“Games shouldn’t only be fun. They should teach or spark an interest in other things.” Hideo Kojima
The “Hangman” game is a wonderful way to check participant retention at the end of a session. I learned about it from Linda Fleischman at the Court Services and Offender Supervision Agency for the District of Columbia.
Here are the directions:
- Create groups to compete against each other. (Note: It works best if two groups compete against each other.)
- Provide each group with flip chart easel paper, markers and painter’s tape (if there aren’t enough easels).
- Give the groups 5 minutes to create their own lists of questions related to the content of the session.
- The groups should then take turns asking a question of their competitor group.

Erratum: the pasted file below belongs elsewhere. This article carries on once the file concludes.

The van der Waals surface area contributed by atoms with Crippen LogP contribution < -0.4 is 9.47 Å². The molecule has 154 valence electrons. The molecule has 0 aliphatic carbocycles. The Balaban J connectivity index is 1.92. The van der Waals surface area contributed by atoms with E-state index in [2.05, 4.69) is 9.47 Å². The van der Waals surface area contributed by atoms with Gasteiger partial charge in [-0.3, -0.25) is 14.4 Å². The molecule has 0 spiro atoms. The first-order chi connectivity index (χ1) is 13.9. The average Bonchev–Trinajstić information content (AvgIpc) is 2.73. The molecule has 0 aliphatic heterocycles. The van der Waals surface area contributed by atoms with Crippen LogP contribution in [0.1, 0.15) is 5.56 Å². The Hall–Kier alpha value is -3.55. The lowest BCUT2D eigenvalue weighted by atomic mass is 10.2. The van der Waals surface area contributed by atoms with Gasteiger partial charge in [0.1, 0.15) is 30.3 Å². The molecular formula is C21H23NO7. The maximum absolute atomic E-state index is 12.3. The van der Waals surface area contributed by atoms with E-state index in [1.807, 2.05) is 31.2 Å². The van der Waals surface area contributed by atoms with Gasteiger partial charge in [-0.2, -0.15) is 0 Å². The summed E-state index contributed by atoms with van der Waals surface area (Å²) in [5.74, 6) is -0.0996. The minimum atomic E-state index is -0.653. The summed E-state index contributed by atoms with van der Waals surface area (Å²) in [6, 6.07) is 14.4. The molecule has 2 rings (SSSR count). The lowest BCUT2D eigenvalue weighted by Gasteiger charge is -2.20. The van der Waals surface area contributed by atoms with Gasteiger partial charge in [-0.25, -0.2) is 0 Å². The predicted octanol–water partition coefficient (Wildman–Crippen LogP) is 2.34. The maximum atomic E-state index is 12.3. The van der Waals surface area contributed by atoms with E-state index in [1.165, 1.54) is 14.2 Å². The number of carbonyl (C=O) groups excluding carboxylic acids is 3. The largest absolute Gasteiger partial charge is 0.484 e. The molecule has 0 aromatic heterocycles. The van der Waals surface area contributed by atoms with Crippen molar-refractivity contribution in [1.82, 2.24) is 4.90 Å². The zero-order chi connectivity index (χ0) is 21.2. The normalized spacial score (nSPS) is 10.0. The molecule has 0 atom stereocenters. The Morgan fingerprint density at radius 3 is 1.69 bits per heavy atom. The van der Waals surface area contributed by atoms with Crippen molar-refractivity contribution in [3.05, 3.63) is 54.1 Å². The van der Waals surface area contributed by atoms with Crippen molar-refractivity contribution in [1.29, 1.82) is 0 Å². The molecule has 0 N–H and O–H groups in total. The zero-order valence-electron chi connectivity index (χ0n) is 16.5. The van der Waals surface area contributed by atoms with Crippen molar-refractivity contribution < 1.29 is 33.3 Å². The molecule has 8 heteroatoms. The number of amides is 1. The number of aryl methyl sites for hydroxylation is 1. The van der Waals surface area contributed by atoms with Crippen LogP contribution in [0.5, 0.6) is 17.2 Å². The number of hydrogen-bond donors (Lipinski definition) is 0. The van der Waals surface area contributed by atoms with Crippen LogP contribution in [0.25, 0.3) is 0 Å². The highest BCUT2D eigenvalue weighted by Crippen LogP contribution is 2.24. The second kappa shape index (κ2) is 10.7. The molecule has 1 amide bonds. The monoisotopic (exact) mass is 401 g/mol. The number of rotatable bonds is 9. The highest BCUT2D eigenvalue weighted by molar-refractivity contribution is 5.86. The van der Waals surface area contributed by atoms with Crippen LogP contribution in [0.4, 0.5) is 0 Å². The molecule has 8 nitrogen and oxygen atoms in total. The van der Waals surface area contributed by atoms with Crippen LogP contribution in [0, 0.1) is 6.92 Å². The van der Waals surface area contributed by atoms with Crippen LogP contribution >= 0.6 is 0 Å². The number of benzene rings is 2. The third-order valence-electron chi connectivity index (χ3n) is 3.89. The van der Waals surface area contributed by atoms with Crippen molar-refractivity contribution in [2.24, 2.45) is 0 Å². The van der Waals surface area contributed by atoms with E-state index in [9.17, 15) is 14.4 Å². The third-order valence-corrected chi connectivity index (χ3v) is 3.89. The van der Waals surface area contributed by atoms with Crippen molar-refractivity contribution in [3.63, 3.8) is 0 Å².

- If the competitor group gets the answer right, it is their turn to ask a question.
- If the group gets the answer wrong*, the group that asked the question will draw a piece of the hangman on the paper and the incorrect group must answer another question.
- Whether the competitor group answers the second question correctly or incorrectly*, it is its turn to ask a question.
- The game ends when the first hangman is completed and the unfortunate group loses.
- Until that happens, the groups should keep playing until either the facilitator calls “time” or both groups have asked all of their questions.
Have you used “Hangman” in your training programs?
May your learning be sweet!